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Recusant
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#1
Report Thread starter 17 years ago
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I'm basing my coursework upon the rates of reaction of the "Iodine clock" experiment reacting Pottasium Iodide with SodiumThiosulphate and Potassium Peroxodisulphate. The Peroxidisulphate ions oxidise the iodide ions to form iodine in aqueous soln. while the thiosulphate ions turn the iodine back into iodide ions, once all the thiosulphate ions are used up, the reaction soln. turns black/blue almost instantaneously as the iodine reacts with the starch (also in the soln. but playing no active part in the reaction). I am still at the planning stage, and no matter how much I research I can't find a suitable catalyst(s) to test and compare, my teacher hinted towards transition metals but I wouldn't know how they act as catalysts or whether I would use a transitional metal by itself as a heterogenous catalyst or perhaps as a complex of some sort in soln. as a homogenous catalyst.
I'm probably missing something really obvious here, and if so I apologise. But any help at all would be much appreciated!
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Kuz
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Report 17 years ago
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(Original post by Recusant)
I'm basing my coursework upon the rates of reaction of the "Iodine clock" experiment reacting Pottasium Iodide with SodiumThiosulphate and Potassium Peroxodisulphate. The Peroxidisulphate ions oxidise the iodide ions to form iodine in aqueous soln. while the thiosulphate ions turn the iodine back into iodide ions, once all the thiosulphate ions are used up, the reaction soln. turns black/blue almost instantaneously as the iodine reacts with the starch (also in the soln. but playing no active part in the reaction). I am still at the planning stage, and no matter how much I research I can't find a suitable catalyst(s) to test and compare, my teacher hinted towards transition metals but I wouldn't know how they act as catalysts or whether I would use a transitional metal by itself as a heterogenous catalyst or perhaps as a complex of some sort in soln. as a homogenous catalyst.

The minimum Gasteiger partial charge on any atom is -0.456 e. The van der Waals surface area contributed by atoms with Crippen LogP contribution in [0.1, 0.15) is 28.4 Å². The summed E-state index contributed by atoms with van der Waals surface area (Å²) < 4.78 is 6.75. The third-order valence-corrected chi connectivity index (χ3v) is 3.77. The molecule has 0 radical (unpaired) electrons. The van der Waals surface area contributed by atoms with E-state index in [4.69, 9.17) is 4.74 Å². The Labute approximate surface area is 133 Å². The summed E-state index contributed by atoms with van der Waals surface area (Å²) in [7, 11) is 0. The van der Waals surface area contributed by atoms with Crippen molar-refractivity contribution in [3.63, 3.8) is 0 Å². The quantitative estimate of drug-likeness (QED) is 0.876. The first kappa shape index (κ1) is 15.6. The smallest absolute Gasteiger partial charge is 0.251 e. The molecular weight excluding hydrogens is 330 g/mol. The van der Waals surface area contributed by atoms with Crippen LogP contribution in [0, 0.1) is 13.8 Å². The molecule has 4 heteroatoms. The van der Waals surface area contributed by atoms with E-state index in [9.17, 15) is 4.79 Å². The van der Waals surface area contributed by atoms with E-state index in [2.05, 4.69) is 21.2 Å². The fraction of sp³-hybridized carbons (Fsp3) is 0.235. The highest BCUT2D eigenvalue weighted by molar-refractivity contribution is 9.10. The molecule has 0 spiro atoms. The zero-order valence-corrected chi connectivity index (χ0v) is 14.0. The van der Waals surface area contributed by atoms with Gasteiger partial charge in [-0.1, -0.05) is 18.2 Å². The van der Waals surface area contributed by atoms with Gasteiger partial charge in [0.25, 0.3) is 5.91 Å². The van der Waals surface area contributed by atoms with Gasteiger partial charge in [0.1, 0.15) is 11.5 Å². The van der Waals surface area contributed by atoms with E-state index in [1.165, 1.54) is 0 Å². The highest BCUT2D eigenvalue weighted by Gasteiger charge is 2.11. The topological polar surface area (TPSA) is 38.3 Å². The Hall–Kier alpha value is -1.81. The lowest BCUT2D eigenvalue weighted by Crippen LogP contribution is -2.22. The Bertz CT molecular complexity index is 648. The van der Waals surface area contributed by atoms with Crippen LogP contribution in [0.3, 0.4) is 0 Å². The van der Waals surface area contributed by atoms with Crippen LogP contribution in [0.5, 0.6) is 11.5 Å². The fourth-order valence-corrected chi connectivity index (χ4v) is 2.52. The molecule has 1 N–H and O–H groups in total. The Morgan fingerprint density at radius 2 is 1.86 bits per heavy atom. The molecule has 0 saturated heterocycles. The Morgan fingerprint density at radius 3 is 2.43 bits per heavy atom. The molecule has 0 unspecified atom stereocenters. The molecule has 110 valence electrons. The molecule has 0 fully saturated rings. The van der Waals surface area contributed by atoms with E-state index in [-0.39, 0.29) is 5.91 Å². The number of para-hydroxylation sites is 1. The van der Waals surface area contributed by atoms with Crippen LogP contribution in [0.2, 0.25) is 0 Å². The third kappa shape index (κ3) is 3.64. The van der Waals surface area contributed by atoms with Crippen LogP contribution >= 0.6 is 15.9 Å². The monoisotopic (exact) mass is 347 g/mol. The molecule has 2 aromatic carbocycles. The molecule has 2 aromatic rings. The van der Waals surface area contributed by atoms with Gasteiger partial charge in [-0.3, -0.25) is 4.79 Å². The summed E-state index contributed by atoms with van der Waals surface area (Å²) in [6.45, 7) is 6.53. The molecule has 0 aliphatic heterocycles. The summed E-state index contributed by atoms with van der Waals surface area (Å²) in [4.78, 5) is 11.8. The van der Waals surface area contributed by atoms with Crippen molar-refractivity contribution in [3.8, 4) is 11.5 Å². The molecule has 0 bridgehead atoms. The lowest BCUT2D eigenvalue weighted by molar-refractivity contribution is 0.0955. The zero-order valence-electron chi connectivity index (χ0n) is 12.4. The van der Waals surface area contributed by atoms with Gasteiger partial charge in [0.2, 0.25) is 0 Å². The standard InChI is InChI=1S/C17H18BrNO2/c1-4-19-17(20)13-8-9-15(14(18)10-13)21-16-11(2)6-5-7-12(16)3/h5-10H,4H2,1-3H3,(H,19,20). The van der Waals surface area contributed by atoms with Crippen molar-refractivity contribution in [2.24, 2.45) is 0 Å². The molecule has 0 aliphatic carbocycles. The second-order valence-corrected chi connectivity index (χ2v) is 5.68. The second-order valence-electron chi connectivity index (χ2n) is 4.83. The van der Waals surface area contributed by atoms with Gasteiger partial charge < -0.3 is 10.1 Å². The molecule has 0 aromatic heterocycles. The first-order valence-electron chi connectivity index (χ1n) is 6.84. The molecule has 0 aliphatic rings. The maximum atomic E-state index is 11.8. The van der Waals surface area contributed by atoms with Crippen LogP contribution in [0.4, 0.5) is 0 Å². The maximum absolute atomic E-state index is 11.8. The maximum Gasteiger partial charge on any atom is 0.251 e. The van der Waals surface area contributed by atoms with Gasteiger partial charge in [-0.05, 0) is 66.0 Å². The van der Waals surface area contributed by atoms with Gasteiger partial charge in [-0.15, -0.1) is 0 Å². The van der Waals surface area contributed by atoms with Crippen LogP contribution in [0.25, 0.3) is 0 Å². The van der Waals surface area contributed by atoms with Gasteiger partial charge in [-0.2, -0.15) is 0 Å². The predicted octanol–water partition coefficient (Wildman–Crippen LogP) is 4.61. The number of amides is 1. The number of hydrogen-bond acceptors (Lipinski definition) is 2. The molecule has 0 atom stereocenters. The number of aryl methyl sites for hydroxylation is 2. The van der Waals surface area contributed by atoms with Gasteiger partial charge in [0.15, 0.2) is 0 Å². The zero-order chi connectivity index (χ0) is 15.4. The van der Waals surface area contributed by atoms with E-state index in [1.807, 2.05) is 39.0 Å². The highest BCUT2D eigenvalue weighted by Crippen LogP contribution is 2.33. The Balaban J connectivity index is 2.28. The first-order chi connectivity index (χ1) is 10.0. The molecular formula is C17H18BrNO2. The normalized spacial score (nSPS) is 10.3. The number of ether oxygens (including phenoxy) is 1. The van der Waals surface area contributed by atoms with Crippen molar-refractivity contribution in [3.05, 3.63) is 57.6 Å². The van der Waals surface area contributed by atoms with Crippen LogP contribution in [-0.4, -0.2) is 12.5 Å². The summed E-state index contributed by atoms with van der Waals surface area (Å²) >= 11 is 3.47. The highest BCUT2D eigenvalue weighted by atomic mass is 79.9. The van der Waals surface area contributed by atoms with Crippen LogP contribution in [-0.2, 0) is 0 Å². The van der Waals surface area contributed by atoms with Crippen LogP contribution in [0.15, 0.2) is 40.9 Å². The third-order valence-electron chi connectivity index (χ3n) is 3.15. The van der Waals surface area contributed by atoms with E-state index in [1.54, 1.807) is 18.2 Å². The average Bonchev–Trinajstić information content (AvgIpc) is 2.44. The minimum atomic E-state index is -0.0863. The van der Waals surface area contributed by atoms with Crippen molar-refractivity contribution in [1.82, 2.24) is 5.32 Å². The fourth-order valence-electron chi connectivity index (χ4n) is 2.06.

I'm probably missing something really obvious here, and if so I apologise. But any help at all would be much appreciated!
I no this was posted ages ago, but do you still need help, because I'm doing this experiement at the moment for my A2 coursework and I was wondering if we could help each other?

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Haza01299
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#3
Report 16 years ago
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Could do with some urgent help with my peroxodisulphate A2 coursework if anyone could help? Reply please
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amybarwick
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#4
Report 16 years ago
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I've just done my A level coursework on the iodine clock and the catalyst to use is hydrated iron 2 sulphate. It speeds up the reaction really well so you only need a small amount. I used 0.1g and even that was too fast. Good Luck with the experiment!!!
Amyx
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afwaite
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#5
Report 16 years ago
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iron (III) and iron (II) are good catalysts, and transition metals. but iron (II) oxidises to iron (III) readily so iron (III) is probably the easier. it makes no difference to the over all reaction. p.s. im doing my assesed practical tomorrow and have no idea of the method if any one has any tips that would be good
amy x
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